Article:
The relationship of drinking control strategy use and alcohol consumption needs to be explored. A key element that is missing from the current literature is the effect of strategy use on blood alcohol content (BAC). A number of the strategies focus on maintaining low BACs (i.e. space out drinks, drink slowly, eat before drinking). Therefore, it may be that strategy use is more related to BACs than number of drinks consumed. This study will examine the effect of strategy use on students’ average and peak BACs.
Our goals in the present study are threefold. First, we extend previous cross-sectional research by developing and pilot testing an expanded and revised list of strategies generated from a review of the literature. Second, we investigate the factor structure of the Strategy Questionnaire in a sample of college student drinkers. Third, we investigate the relationship of reported strategy use frequency with alcohol consumption (average number of drinks per week) and level of intoxication (an average BAC and peak BAC). It is hypothesized that strategy use frequency is negatively related to alcohol consumption and BAC.
Item generation and refinement
Our goal with the item generation process was to create a comprehensive set of drinking control strategies relevant to college students. Items were assembled in three phases. First, we identified existing drinking control strategy lists from the literature. The Self-Control Questionnaire (Werch & Gorman, 1986) was the only psychometrically tested measure in the literature at the time of item generation. Second, a search was performed to identify drinking control strategies appearing in the literature on skills-based interventions. Items were extracted from Miller and Muñoz (2005), Dimeff and colleagues (1999), and Kivlahan and colleagues (1990). From these three sources, and the Werch and Gorman Self-Control Questionnaire, 22 unique drinking control strategies were derived. Items were chosen on the basis of relevance to college populations. Sample strategies included: “limiting cash before going out drinking”, “avoiding shots”, “drinking slowly”, and “refusing drinks”. This item set was assembled into a questionnaire that assessed how often participants used the 22 listed drinking reduction strategies in the past month. Response options were: “None,” “1–2 times,” “3–5 times,” “6–10 times,” “11–15 times,” and “More than 15.”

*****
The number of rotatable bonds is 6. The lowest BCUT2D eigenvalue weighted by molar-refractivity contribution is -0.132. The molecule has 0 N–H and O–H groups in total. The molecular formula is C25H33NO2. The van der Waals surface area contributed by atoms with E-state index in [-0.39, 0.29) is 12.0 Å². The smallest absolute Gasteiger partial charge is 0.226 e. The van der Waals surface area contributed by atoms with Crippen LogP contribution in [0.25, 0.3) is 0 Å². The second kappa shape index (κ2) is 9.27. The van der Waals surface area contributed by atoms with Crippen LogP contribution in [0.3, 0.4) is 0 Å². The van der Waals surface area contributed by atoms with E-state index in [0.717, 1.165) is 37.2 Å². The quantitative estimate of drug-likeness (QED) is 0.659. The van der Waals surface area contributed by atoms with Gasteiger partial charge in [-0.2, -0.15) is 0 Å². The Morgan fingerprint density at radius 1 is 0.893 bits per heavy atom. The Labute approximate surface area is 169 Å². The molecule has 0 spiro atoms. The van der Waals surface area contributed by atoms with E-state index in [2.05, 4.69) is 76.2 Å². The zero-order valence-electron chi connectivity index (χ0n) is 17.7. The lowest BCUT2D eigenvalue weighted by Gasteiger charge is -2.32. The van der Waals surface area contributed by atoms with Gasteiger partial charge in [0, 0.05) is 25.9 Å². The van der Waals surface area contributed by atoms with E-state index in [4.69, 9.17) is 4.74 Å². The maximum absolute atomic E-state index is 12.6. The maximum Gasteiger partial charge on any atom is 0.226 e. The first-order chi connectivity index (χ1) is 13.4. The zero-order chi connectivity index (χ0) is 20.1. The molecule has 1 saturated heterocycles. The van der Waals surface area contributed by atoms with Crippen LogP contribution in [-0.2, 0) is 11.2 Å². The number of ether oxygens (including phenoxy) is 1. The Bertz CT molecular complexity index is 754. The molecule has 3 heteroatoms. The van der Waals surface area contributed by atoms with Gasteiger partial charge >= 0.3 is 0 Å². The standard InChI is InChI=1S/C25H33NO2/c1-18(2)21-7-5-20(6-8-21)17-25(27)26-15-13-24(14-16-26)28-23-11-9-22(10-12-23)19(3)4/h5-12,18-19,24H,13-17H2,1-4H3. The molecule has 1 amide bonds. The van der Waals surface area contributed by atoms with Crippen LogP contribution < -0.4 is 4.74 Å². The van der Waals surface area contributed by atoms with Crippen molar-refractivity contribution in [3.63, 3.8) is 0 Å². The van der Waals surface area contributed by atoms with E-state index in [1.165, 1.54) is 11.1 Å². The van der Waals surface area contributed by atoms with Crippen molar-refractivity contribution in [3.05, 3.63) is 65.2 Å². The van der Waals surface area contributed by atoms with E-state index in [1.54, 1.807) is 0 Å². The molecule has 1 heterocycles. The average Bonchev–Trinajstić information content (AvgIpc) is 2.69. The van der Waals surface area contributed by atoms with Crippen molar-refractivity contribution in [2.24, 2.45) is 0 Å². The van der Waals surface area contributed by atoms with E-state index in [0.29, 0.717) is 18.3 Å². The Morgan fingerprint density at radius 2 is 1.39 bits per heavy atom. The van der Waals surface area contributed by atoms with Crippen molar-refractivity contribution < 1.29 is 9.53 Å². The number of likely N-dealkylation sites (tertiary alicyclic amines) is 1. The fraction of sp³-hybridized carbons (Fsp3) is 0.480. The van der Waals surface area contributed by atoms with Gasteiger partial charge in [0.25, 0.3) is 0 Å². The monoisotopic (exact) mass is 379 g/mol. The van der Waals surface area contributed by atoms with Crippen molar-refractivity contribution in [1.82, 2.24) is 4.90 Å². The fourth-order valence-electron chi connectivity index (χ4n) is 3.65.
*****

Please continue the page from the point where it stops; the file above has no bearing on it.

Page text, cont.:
Third, we performed a pilot study to (a) investigate the types of strategies that college students endorse using frequently, and (b) use quantitative and qualitative data to develop and refine a comprehensive measure of strategy use, the Strategy Questionnaire. A sample of 96 undergraduates (68% women, 44% freshman) completed surveys about use of drinking control strategies and alcohol consumption in the past month. In addition, participants were asked to identify any items with unclear wording. Finally, to elicit additional strategies not already on the list, participants were asked to describe any other drinking reduction strategies that they used in the past month.
The three most frequently used strategies in this sample were: “Finding other ways besides drinking to reduce stress” (endorsed by 96% of sample), “Participating in enjoyable activities that do not include alcohol consumption” (endorsed by 99% of sample), and “Watching out for friends/having friends watch out for you” (endorsed by 89% of sample). The least frequently used strategies were: “Alternating alcoholic and nonalcoholic beverages when you are drinking” (endorsed by 32% of sample) and “Avoiding drinking games” (endorsed by 46% of sample). Students used an average number of 15 strategies at least once in the past month, suggesting that students are using the majority of the 22 listed strategies in their natural environment. Women reported using more strategies than men (t = −2.89, df = 92, p < 0.01), but no correlation was found between total number of strategies used and average number of drinks in a typical week.